Approximately half of Dravet syndrome patients experience the morbid outcome of sudden unexpected death in epilepsy (SUDEP). The causes behind SUDEP remain largely unknown, and there are no biomarkers that can be used to predict patients who are at increased risk.
Now, investigators from Michigan Medicine have found that the high risk for SUDEP in patients with Dravet syndrome may be from a predisposition to cardiac arrhythmias and seizures caused by de novo variants in the SCN1A gene.
Many patients with Dravet syndrome carry de novo variants in SCN1A that result in haploinsufficiency for the voltage-gated sodium channel (VGSC) Nav1.1. Because SCN1A is expressed in the heart and the brain, the investigators postulated that alterations in “cardiac excitability” could contribute to the mechanism of SUDEP in those with SCN1A-linked Dravet syndrome. (more…)
New stem cell research reveals dangerous cardiac effects of a gene mutation in patients with Dravet syndrome
Patients with a rare disease called Dravet syndrome are at heightened risk for sudden unexplained death in epilepsy. Researchers are using stem cells to identify the effects of a gene mutation on the heart, which may lead to fatal arrhythmias.
Imagine putting your child to bed, only to have them pass away inexplicably in their sleep. This is the chilling reality for many victims of sudden unexpected death in epilepsy, or SUDEP — which claims the lives of 1 in every 1,000 people with epilepsy or other seizure disorders.
Patients with a rare disease called Dravet syndrome are at heightened risk for SUDEP. In the disease, seemingly healthy infants develop frequent and prolonged seizures, catastrophically affecting their development and quality of life.
Michigan Medicine scientists have been on a quest to better understand the connection and potential ways to prevent SUDEP in this population.
Eighty percent of patients with Dravet syndrome have variants in a gene, SCN1A, which codes for Nav1.1 sodium channels in the heart and the brain. Sodium channels are like a gate that allows sodium ions across a cell membrane, producing an electrical charge.
SCN1A mutations in people with Dravet syndrome result in electrical disturbances inside cells. Although seizures are the result of abnormal electrical signals in the brain, researchers suspected that problems may arise in the heart as well.
“We had a hypothesis that since these kids have the same mutation in their sodium channels in the heart and brain, they might have cardiac arrhythmias,” says Lori Isom, Ph.D., chair of the Department of Pharmacology at Michigan Medicine. “We were able to gather evidence that they do.”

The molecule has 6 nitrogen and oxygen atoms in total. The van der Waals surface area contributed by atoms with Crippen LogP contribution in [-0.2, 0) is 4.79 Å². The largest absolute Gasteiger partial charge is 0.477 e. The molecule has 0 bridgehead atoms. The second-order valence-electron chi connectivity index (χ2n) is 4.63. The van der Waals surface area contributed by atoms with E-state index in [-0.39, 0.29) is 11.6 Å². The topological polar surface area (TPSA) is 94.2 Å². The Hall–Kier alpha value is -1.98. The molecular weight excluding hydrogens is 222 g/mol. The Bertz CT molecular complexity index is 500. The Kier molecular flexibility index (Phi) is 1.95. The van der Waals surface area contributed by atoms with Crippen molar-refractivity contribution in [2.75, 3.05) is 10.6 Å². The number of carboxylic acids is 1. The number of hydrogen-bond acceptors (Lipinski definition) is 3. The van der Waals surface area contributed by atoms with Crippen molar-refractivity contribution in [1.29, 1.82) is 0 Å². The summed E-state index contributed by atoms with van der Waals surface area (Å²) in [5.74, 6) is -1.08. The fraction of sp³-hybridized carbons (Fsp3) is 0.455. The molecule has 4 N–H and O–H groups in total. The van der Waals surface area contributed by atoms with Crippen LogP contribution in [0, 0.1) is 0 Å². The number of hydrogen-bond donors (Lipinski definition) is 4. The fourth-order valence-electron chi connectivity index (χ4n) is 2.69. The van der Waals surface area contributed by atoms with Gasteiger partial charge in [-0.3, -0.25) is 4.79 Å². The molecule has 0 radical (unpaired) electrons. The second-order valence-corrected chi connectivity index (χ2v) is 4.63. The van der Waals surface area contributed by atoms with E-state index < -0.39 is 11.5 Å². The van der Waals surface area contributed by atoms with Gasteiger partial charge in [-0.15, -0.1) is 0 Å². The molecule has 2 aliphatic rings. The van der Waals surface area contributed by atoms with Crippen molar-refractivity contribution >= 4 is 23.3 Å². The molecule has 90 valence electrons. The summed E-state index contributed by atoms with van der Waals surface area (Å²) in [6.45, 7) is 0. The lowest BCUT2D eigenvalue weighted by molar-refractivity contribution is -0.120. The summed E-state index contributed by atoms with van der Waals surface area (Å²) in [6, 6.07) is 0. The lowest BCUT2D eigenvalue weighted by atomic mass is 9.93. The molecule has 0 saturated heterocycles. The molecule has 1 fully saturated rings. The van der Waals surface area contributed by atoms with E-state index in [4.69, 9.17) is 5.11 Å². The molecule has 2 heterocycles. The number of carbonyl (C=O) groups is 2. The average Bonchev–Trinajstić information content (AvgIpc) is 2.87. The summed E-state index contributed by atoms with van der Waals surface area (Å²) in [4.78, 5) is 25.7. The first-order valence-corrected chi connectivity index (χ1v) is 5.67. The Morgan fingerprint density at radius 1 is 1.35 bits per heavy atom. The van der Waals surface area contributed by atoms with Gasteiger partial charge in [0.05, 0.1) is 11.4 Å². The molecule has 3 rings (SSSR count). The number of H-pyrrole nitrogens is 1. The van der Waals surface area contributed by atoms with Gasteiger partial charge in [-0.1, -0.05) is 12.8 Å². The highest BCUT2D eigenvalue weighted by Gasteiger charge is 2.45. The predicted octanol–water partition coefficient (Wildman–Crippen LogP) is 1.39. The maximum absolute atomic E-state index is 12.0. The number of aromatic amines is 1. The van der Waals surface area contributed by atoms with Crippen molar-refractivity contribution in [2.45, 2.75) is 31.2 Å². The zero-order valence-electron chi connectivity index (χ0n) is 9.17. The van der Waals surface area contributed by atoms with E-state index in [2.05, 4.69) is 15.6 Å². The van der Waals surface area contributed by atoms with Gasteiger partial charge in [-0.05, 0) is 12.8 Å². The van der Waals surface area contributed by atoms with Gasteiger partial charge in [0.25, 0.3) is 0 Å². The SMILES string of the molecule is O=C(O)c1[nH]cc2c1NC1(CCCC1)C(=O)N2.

The work is published in the journal Stem Cell Reports.
Isom and her clinical colleague, Jack M. Parent, M.D., professor of neurology and co-director of the Comprehensive Epilepsy Center at U-M, first looked to mouse models and then at cells collected from children with Dravet syndrome.
Their discovery: Mutations associated with Dravet syndrome in mice led to irregularities in the heart muscle’s sodium channels.
And those irregularities could be fatal. Variants in sodium channels in the heart can cause ventricular arrhythmias, which occur when the lower chambers of the heart begin to beat abnormally.
What stem cells can tell
To see if that finding appeared in people, Isom and Parent collected skin cells from pediatric patients with Dravet syndrome all over the world. Then, they converted those cells into induced pluripotent stem cells, which are cells that have the capacity to become any cell in the body.
By turning them into cardiac cells, the researchers were able to show that despite the loss of the SCN1A gene, there was an increase in sodium current in the heart cells.
“Your body needs to maintain homeostasis … it doesn’t just stand there and take the insult, it does something in response,” Isom explains. “So what the cell does to try and right the ship, so to speak, is to increase the expression of another sodium channel that’s not mutated. But that appears to result in an uncontrolled overexpression which produces too much sodium current.”